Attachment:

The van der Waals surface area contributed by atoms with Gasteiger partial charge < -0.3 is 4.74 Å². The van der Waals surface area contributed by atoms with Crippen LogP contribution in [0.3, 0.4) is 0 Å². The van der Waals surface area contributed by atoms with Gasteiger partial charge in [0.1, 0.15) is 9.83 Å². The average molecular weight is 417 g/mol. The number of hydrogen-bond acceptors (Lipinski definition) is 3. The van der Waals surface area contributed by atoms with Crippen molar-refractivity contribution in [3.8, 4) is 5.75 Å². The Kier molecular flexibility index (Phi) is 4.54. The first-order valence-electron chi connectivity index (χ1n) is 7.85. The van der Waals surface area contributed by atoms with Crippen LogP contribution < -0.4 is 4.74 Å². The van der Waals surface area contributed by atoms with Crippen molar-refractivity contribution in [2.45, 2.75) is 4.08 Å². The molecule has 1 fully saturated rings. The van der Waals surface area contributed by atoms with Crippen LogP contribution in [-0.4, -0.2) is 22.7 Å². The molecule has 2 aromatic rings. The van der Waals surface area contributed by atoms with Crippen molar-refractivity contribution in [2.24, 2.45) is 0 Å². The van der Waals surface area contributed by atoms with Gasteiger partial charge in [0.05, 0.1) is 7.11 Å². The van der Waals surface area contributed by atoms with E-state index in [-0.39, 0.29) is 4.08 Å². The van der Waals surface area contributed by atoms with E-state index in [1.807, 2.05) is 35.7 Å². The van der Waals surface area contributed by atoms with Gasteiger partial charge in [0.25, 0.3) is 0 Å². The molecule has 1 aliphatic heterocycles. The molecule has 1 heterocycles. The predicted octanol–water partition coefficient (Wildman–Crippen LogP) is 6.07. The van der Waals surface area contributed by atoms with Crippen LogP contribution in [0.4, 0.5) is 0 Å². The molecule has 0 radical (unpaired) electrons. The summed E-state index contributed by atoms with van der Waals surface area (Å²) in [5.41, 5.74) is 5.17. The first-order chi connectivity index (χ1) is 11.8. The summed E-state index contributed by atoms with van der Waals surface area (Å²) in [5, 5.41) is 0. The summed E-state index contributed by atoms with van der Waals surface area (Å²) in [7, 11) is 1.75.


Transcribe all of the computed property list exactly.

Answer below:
The van der Waals surface area contributed by atoms with Gasteiger partial charge < -0.3 is 4.74 Å². The van der Waals surface area contributed by atoms with Crippen LogP contribution in [0.3, 0.4) is 0 Å². The van der Waals surface area contributed by atoms with Gasteiger partial charge in [0.1, 0.15) is 9.83 Å². The average molecular weight is 417 g/mol. The number of hydrogen-bond acceptors (Lipinski definition) is 3. The van der Waals surface area contributed by atoms with Crippen molar-refractivity contribution in [3.8, 4) is 5.75 Å². The Kier molecular flexibility index (Phi) is 4.54. The first-order valence-electron chi connectivity index (χ1n) is 7.85. The van der Waals surface area contributed by atoms with Crippen LogP contribution < -0.4 is 4.74 Å². The van der Waals surface area contributed by atoms with Crippen molar-refractivity contribution in [2.45, 2.75) is 4.08 Å². The molecule has 1 fully saturated rings. The van der Waals surface area contributed by atoms with Crippen LogP contribution in [-0.4, -0.2) is 22.7 Å². The molecule has 2 aromatic rings. The van der Waals surface area contributed by atoms with Crippen molar-refractivity contribution in [2.24, 2.45) is 0 Å². The van der Waals surface area contributed by atoms with Gasteiger partial charge in [0.05, 0.1) is 7.11 Å². The van der Waals surface area contributed by atoms with E-state index in [-0.39, 0.29) is 4.08 Å². The van der Waals surface area contributed by atoms with E-state index in [1.807, 2.05) is 35.7 Å². The van der Waals surface area contributed by atoms with Gasteiger partial charge in [0.25, 0.3) is 0 Å². The molecule has 1 aliphatic heterocycles. The molecule has 1 heterocycles. The predicted octanol–water partition coefficient (Wildman–Crippen LogP) is 6.07. The van der Waals surface area contributed by atoms with Crippen LogP contribution in [0.4, 0.5) is 0 Å². The molecule has 0 radical (unpaired) electrons. The summed E-state index contributed by atoms with van der Waals surface area (Å²) in [5.41, 5.74) is 5.17. The first-order chi connectivity index (χ1) is 11.8. The summed E-state index contributed by atoms with van der Waals surface area (Å²) in [5, 5.41) is 0. The summed E-state index contributed by atoms with van der Waals surface area (Å²) in [7, 11) is 1.75.